What’s On My Mind

10 Tips for a Happier Life

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10 Tips 4Everyone has an opinion, right? Everyone has advice? Well, I’ve been on this planet for more than a few years, now and I’ve got an idea or ten for ways to make this life a more satisfying ride. Take ‘em or leave ‘em. They work for me. Maybe they’ll work for you.

Here we go.

10 Tips for a Happier Life

  1. Believe in something greater than yourself.
  2. Speak less. Listen more.
  3. There are givers and there are takers. Be a giver.
  4. Don’t believe those who tell you you can’t.
  5. That thing that lights you up? Do that.
  6. Stop making excuses.
  7. Be too busy for people who don’t treat you well.
  8. Forgive. For your sake as well as theirs.
  9. When you feel crummy, do something nice for someone you don’t know.
  10. Every now and then, stop staring at screens and stare at the stars. The universe is vast and deep. Consider your place in it and respond accordingly.

Peace out.

My Encounter with a Creeper at a Con

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creeper
This creeper is cute. The other kind is not.

I encountered a creeper at Phoenix Comicon this weekend. I wish it had been the cute, boxy green kind that goes, “Ssssss…BOOM!” But it wasn’t. It was the other kind.

Even as I type this I’m not sure I want to post this. But there has been a lot of talk recently about conventions and harassment policies, so I keep thinking maybe my story belongs in that dialogue somehow? I don’t know. I’m just going to keep typing and see what happens.

So, this weekend was Phoenix Comicon, which is an awesome convention that you should totally check out if you haven’t already. This year had an incredible lineup, record turnouts of attendees and was just overall a really amazing time.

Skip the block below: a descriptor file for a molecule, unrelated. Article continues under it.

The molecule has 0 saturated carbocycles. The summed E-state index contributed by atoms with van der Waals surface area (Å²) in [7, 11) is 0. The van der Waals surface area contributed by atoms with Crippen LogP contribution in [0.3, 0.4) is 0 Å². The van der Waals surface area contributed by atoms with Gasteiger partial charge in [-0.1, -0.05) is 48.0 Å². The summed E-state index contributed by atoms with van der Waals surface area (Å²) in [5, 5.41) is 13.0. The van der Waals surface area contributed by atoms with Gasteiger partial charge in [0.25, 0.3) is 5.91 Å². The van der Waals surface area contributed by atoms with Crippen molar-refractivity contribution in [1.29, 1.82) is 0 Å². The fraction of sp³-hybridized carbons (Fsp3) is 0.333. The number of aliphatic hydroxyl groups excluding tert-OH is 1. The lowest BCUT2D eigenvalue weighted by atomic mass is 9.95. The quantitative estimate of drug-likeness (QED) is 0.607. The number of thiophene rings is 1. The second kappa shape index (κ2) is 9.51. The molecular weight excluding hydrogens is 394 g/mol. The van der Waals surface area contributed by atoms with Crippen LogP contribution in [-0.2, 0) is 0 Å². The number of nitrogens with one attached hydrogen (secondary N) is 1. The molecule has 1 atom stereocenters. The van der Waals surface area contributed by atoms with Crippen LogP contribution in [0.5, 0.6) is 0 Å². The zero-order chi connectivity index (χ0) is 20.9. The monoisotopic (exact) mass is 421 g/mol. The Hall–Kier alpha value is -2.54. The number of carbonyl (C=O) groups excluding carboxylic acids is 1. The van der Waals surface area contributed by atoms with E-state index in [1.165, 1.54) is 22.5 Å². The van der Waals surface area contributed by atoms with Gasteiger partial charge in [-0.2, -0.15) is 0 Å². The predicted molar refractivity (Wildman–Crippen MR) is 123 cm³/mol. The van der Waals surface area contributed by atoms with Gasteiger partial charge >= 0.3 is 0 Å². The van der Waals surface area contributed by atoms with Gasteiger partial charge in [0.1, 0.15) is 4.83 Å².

Phoenix Comicon has an anti-harassment policy that is easy to find on its website. One of the items listed is “Unwanted touching without permission of the individual such as glomping, hugging, etc.” Which, when I think about it, is just common decency. Common sense. Or at least should be.

You have to take two escalators to get from the main floor of the Phoenix Convention Center downstairs to the exhibit hall. Sunday, the last day of the con, I stepped onto the first escalator and put my hand on the rail. The man behind me put his hand on the rail, too, in such a manner that it rested against my arm. My reaction (which all happened in a fraction of a second) went something like this:

“What the heck? Why is he doing that? Does he have freakishly long arms? Eww. He’s touching me.” And I took my hand off the rail. His stayed.

It felt a little like the wrestle over the armrest at the movie theater or protecting your leg space on a cramped subway seat.

When I came to the end of the first escalator and walked the few feet to the next escalator, I noticed the guy behind me do this sort of wide turn to try to position himself next to me. There was no way I was about to share a step with the guy, so I made myself bigger than I am and guarded my space. Problem solved.

Or so I thought.

He stood behind me, slightly to my right, and leaned against me. I looked down and saw that his feet were hanging–literally–half way over the step he was on.  

Now I was pissed.

I turned my face toward his direction (because of the incline I couldn’t see his face) and very loudly said, “Back. Up. NOW.”

I wish I could describe the giggly laugh noise he made. High pitched. Kind of squeaky.

He knew what he was doing. And he knew he’d been caught.

At the end of the escalator, I stepped off and got as much distance from him as I could. (I’m a ninja when it comes to crowd surfing.) Half a minute later, he couldn’t have caught up to me if he’d tried. I entered the exhibit hall and went on my way, albeit a little wiser.

This was the first time something like this had happened to me. Well, at a con. There have been other incidents in my life (that I’m not going to divulge here) that taught me early on that it’s almost disgustingly inevitable as a female to experience unwanted physical contact with creepers; and also that it can be very difficult to be taken seriously when you share what’s happened. That’s been my experience at least.

So I went into the exhibit hall. And I didn’t say anything.